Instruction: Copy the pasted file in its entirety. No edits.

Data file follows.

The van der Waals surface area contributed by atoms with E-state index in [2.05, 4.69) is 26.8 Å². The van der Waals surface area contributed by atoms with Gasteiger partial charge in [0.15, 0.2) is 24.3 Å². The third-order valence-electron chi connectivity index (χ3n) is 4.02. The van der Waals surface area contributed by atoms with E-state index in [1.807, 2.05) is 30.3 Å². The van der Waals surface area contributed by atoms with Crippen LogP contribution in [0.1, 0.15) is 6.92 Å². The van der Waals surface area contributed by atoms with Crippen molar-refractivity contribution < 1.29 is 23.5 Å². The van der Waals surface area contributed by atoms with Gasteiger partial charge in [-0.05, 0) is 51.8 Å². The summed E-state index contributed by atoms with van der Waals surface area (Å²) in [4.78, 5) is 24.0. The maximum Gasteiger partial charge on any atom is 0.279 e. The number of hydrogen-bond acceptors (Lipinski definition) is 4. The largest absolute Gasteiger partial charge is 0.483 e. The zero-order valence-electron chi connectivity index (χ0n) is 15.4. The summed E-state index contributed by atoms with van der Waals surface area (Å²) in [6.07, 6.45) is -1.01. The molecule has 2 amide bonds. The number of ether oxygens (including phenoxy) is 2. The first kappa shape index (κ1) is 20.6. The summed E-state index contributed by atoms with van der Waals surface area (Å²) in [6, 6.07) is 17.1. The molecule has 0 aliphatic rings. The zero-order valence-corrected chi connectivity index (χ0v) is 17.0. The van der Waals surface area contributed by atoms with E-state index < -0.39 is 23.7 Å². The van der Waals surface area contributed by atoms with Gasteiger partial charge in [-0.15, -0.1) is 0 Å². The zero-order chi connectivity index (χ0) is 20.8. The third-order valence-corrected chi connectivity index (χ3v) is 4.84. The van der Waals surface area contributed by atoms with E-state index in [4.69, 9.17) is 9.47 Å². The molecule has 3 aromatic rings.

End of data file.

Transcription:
The van der Waals surface area contributed by atoms with E-state index in [2.05, 4.69) is 26.8 Å². The van der Waals surface area contributed by atoms with Gasteiger partial charge in [0.15, 0.2) is 24.3 Å². The third-order valence-electron chi connectivity index (χ3n) is 4.02. The van der Waals surface area contributed by atoms with E-state index in [1.807, 2.05) is 30.3 Å². The van der Waals surface area contributed by atoms with Crippen LogP contribution in [0.1, 0.15) is 6.92 Å². The van der Waals surface area contributed by atoms with Crippen molar-refractivity contribution < 1.29 is 23.5 Å². The van der Waals surface area contributed by atoms with Gasteiger partial charge in [-0.05, 0) is 51.8 Å². The summed E-state index contributed by atoms with van der Waals surface area (Å²) in [4.78, 5) is 24.0. The maximum Gasteiger partial charge on any atom is 0.279 e. The number of hydrogen-bond acceptors (Lipinski definition) is 4. The largest absolute Gasteiger partial charge is 0.483 e. The zero-order valence-electron chi connectivity index (χ0n) is 15.4. The summed E-state index contributed by atoms with van der Waals surface area (Å²) in [6.07, 6.45) is -1.01. The molecule has 2 amide bonds. The number of ether oxygens (including phenoxy) is 2. The first kappa shape index (κ1) is 20.6. The summed E-state index contributed by atoms with van der Waals surface area (Å²) in [6, 6.07) is 17.1. The molecule has 0 aliphatic rings. The zero-order valence-corrected chi connectivity index (χ0v) is 17.0. The van der Waals surface area contributed by atoms with E-state index < -0.39 is 23.7 Å². The van der Waals surface area contributed by atoms with Gasteiger partial charge in [-0.15, -0.1) is 0 Å². The zero-order chi connectivity index (χ0) is 20.8. The third-order valence-corrected chi connectivity index (χ3v) is 4.84. The van der Waals surface area contributed by atoms with E-state index in [4.69, 9.17) is 9.47 Å². The molecule has 3 aromatic rings.